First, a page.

Irish coffee

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Irish Coffee
IBA official cocktail
Irish coffee glass.jpg
Traditional Irish coffee
TypeMixed drink
Primary alcohol by volume
ServedHot
Standard drinkware
Irish Coffee Glass (Footed).svg
Irish coffee mug
IBA specified
ingredientsdagger
PreparationHeat the coffee, whiskey and sugar; do not boil. Pour into glass and top with cream; serve hot.
dagger Irish Coffee recipe at International Bartenders Association

Irish coffee (Irish: caife Gaelach) is a cocktail consisting of hot coffee, Irish whiskey, and sugar, stirred, and topped with cream. The coffee is drunk through the cream. Originally straight cream was used; today whipped cream is most common.

Origin[edit]

Different variations of coffee cocktails pre-date the now-classic Irish coffee by at least 100 years.

From the mid 19th century, the Pharisäer and the Fiaker were served in Viennese coffee houses; both were coffee cocktails served in glass, topped with whipped cream. The former was also known in northern Germany and Denmark around that time. Around 1900, the coffee cocktail menu in the Viennese cafés also included Kaisermelange, Maria Theresia, Biedermeier-Kaffee and a handful of other variations on the theme.[citation needed]

In 19th-century France, a mixture of coffee and spirits was called a gloria.

  • "Un trait de son caractère était de payer généreusement quinze francs par mois pour le gloria qu'il prenait au dessert." (Balzac, Le Père Goriot, 1834, I.)
  • "Il aimait le gros cidre, les gigots saignants, les glorias longuement battus." (Flaubert, Madame Bovary, 1857.)

Several places claim to have developed the modern recipe in the 1950s. One version is attributed to a Joe Sheridan, head chef at the restaurant and coffee shop in the Foynes Airbase[1][2] Flying boat terminal building, County Limerick.[3] In 1942 or 1943[4] [5] he added whiskey to the coffee of some disembarking passengers.[6][3][7]

Stanton Delaplane, a travel writer for the San Francisco Chronicle, maintains he brought Irish coffee to the United States after drinking it at Shannon Airport. His version is that he worked with the Buena Vista Cafe in San Francisco to start serving it on November 10, 1952.,[8][9][10] Sheridan later emigrated to work at the Buena Vista Cafe.[11]

Preparation[edit]

One method of adding the cream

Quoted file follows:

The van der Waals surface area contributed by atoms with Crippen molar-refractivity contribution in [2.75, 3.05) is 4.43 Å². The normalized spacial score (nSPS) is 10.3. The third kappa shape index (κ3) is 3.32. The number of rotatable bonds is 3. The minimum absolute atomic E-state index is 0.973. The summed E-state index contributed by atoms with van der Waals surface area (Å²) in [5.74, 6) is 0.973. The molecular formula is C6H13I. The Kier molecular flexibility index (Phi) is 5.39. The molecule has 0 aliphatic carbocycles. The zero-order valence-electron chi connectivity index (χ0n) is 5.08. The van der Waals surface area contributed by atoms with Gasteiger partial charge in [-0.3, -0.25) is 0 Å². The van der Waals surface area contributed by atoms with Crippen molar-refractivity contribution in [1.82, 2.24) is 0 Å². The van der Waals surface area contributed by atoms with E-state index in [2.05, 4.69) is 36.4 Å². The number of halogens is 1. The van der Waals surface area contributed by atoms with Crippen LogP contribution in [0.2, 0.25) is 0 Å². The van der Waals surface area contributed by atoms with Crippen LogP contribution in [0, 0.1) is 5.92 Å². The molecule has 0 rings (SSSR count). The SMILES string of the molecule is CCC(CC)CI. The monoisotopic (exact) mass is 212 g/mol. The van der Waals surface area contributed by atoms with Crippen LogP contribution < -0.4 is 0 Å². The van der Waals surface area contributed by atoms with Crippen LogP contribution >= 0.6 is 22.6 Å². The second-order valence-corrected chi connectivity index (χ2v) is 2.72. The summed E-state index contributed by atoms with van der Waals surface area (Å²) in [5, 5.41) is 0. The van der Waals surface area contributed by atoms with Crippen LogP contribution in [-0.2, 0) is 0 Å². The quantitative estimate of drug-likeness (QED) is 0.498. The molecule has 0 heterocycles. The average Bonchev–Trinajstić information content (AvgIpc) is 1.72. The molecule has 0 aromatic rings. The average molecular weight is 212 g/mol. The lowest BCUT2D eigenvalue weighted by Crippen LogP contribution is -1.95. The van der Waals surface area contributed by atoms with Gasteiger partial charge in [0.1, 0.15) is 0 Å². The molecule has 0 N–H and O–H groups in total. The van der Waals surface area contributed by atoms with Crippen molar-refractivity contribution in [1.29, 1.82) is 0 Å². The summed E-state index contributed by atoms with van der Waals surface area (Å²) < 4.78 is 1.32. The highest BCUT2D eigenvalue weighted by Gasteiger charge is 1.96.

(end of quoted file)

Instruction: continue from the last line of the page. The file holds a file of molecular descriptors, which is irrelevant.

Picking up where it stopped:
Irish whiskey and at least one level teaspoon of sugar are poured over black coffee and stirred in until fully dissolved.[12] Thick cream is carefully poured over the back of a spoon initially held just above the surface of the coffee and gradually raised a little until the entire layer is floated.[13]

Variations[edit]

In 1988, the National Standards Authority of Ireland published Irish Standard I.S. 417: Irish Coffee.[a]

Although whiskey, coffee and cream are the basic ingredients in all Irish coffee, there are variations in preparation: the choice of coffee and the methods used for brewing it differ significantly. The use of espresso machines or fully automatic coffee brewers is now typical: the coffee is either a caffè americano (espresso diluted with hot water) or some kind of filter coffee, often made using a coffee capsule.

The cream used in some bars to make what is sold as "Irish coffee" is sometimes sprayed from a can. Some bartenders gently shake fresh cream to achieve a smooth layer on top of the coffee.[citation needed]

In Spain, Irish coffee (café irlandés) is sometimes served with a bottom layer of whiskey, a separate coffee layer, and a layer of cream on top;[15] special devices are sold for making it.

Some bars in Southeast Asia serve a cocktail of iced coffee and whiskey, sometimes without cream, under the name "Irish coffee".

Many drinks of hot coffee with a distilled spirit, and cream floated on top—liqueur coffees—are given names derived from Irish coffee, although the names are not standardised. Irish cream coffee (also known as Bailey's coffee) can be considered a variant of Irish coffee, but involves the use of Irish cream as a "pre-mixed" substitute for the whisky, cream and sugar. Jamaican coffee would be expected to be made with rum; Highland coffee, also called Gaelic coffee, with Scotch whisky; and so on.

See also[edit]

Notes[edit]

  1. ^ The standard can be obtained from Standards IE.[14]

References[edit]

  1. ^ Coyle, Cathal (1 December 2014). "Little Book of Tyrone". The History Press – via Google Books.
  2. ^ "The War Room - Foynes Flying Boat Base". www.skynet.ie.
  3. ^ a b Our Irish Coffee Heritage, Foynes Flying Boat Museum, archived from the original on 2011-01-22.
  4. ^ Joseph, Peter (12 January 2018). "Boozy Brunch: The Quintessential Guide to Daytime Drinking". Rowman & Littlefield – via Google Books.
  5. ^ "Irish Coffee Festival". 15 February 2003.
  6. ^ "Irish Coffee", European Cuisines.
  7. ^ "Foynes Irish Coffee Centre". Foynes Flying Boat & Maritime Museum. Retrieved 2018-01-12.
  8. ^ Nolte, Carl (November 22, 2006). "San Francisco: Coffee, cream, sugar and — Irish whiskey... but Buena Vista changed brands". San Francisco Chronicle. SF Gate. Retrieved 2007-07-09.
  9. ^ Nolte, Carl (November 9, 2008). "The man who brought Irish coffee to America". San Francisco Chronicle. SF Gate.
  10. ^ King, John (November 9, 2008). "SF bar celebrates 56 years of Irish coffee". San Francisco Chronicle. SF Gate.
  11. ^ "Foynes Flying Boat Museum". 16 May 2011.
  12. ^ "Joe Sheridan's Original Irish Coffee Recipe". CoffeeCakes.com. Retrieved 2007-07-09. The sugar is essential for floating liquid cream on top
  13. ^ "Traditional Irish Coffee Recipe". Good food Ireland. Retrieved 2009-12-08.
  14. ^ Standards, IE.
  15. ^ "Recipes", Gastronomia vasca, archived from the original on 2003-10-04.

External links[edit]